Jordan, once described as an “island of stability” in a sea of chaos, now finds itself with a fragile economy, an ongoing civil war in neighboring Syria, and a large population of Palestinian refugees (many of whom are now Jordanian citizens). While a staunch U.S. ally and a recipient of both U.S. military and economic aid, it is teetering as Iran-backed groups spread dissent and militants cross its desert frontiers.

When Jordan’s king decided to shoot down Iranian drones, which had crossed into its sovereign airspace, his decision was popular in Jerusalem and Washington but not at home. Supporting the Jordanian monarchy is not just a moral but a strategic obligation for America.

Other Arab allies, including the United Arab Emirates, Saudi Arabia, and Bahrain, are a few kilometers from Iran and risk reprisals from Iran or its proxies. Saudi Arabia and Bahrain have already suffered terror attacks by Iran-backed militants.

The Emirates and Bahrain took a big risk by choosing to be on the side of modernity and peace by signing the Abraham Accords, recognizing and making peace with Israel.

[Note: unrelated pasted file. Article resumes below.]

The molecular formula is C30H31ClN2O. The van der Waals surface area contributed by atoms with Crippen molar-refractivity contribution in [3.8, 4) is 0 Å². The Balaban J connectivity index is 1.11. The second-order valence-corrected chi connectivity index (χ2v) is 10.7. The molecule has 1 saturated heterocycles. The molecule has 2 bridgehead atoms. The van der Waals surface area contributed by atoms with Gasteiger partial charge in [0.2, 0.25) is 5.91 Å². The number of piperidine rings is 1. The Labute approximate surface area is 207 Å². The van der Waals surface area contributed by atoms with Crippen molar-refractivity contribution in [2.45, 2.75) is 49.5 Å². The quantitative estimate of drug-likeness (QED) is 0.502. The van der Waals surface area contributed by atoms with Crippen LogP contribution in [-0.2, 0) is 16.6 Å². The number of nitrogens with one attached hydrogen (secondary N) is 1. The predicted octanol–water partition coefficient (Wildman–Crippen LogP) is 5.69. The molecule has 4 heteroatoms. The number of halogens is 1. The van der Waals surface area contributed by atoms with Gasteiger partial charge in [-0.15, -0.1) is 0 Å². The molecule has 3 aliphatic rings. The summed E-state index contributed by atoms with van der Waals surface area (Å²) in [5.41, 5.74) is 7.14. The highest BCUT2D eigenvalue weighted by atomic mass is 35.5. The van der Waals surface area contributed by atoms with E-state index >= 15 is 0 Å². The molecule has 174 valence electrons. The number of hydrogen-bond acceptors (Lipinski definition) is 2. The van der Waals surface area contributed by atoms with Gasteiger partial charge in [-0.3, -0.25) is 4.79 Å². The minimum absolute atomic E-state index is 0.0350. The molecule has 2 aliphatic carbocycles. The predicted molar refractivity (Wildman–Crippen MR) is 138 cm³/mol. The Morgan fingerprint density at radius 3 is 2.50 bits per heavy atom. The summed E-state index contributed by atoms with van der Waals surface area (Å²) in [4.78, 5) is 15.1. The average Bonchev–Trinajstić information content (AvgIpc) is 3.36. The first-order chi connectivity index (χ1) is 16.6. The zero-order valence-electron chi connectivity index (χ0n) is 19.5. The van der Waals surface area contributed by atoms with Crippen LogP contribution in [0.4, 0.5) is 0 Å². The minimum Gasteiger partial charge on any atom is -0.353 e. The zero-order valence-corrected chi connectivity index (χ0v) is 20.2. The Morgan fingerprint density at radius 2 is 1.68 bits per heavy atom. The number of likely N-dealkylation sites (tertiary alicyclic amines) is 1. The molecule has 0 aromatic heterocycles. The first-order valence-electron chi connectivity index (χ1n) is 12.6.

Morocco, America’s oldest ally and also a signatory to the Abraham Accords, will also be vital for countering terrorism across North Africa and stopping Iran’s growing influence across the Arab world and Africa. Morocco’s king is also his nation’s top religious leader and has worked tirelessly to promote a moderate form of Islam across Africa—countering Iran’s many efforts to foment extremism among Africa’s young Muslims.

Prosperity. After vanquishing Hamas in Gaza, a Marshall Plan for the Palestinians would be needed to keep Iran at bay while Gaza is reborn as a peaceful and growing region. In this, Gaza would be reclaiming its past, when, in the days of the Ottoman Empire, it was a key port and a food supplier to the Mediterranean.